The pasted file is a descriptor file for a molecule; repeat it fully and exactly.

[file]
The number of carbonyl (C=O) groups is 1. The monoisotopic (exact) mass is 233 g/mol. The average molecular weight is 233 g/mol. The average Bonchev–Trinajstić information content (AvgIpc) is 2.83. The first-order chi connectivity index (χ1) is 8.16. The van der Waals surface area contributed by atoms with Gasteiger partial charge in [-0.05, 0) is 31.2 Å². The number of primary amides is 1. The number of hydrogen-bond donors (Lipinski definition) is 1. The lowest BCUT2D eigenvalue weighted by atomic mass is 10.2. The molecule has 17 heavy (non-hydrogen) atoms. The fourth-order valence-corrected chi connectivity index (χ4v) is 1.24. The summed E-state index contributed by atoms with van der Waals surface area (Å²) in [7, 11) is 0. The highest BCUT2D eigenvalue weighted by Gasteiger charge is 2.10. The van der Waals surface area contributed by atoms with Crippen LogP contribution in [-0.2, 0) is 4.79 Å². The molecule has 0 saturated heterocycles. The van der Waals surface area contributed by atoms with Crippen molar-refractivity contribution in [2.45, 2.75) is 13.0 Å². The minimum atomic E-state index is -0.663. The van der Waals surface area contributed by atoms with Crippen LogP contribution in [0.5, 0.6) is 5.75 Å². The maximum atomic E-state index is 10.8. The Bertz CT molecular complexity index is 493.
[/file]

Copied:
The number of carbonyl (C=O) groups is 1. The monoisotopic (exact) mass is 233 g/mol. The average molecular weight is 233 g/mol. The average Bonchev–Trinajstić information content (AvgIpc) is 2.83. The first-order chi connectivity index (χ1) is 8.16. The van der Waals surface area contributed by atoms with Gasteiger partial charge in [-0.05, 0) is 31.2 Å². The number of primary amides is 1. The number of hydrogen-bond donors (Lipinski definition) is 1. The lowest BCUT2D eigenvalue weighted by atomic mass is 10.2. The molecule has 17 heavy (non-hydrogen) atoms. The fourth-order valence-corrected chi connectivity index (χ4v) is 1.24. The summed E-state index contributed by atoms with van der Waals surface area (Å²) in [7, 11) is 0. The highest BCUT2D eigenvalue weighted by Gasteiger charge is 2.10. The van der Waals surface area contributed by atoms with Crippen LogP contribution in [-0.2, 0) is 4.79 Å². The molecule has 0 saturated heterocycles. The van der Waals surface area contributed by atoms with Crippen molar-refractivity contribution in [2.45, 2.75) is 13.0 Å². The minimum atomic E-state index is -0.663. The van der Waals surface area contributed by atoms with Crippen LogP contribution in [0.5, 0.6) is 5.75 Å². The maximum atomic E-state index is 10.8. The Bertz CT molecular complexity index is 493.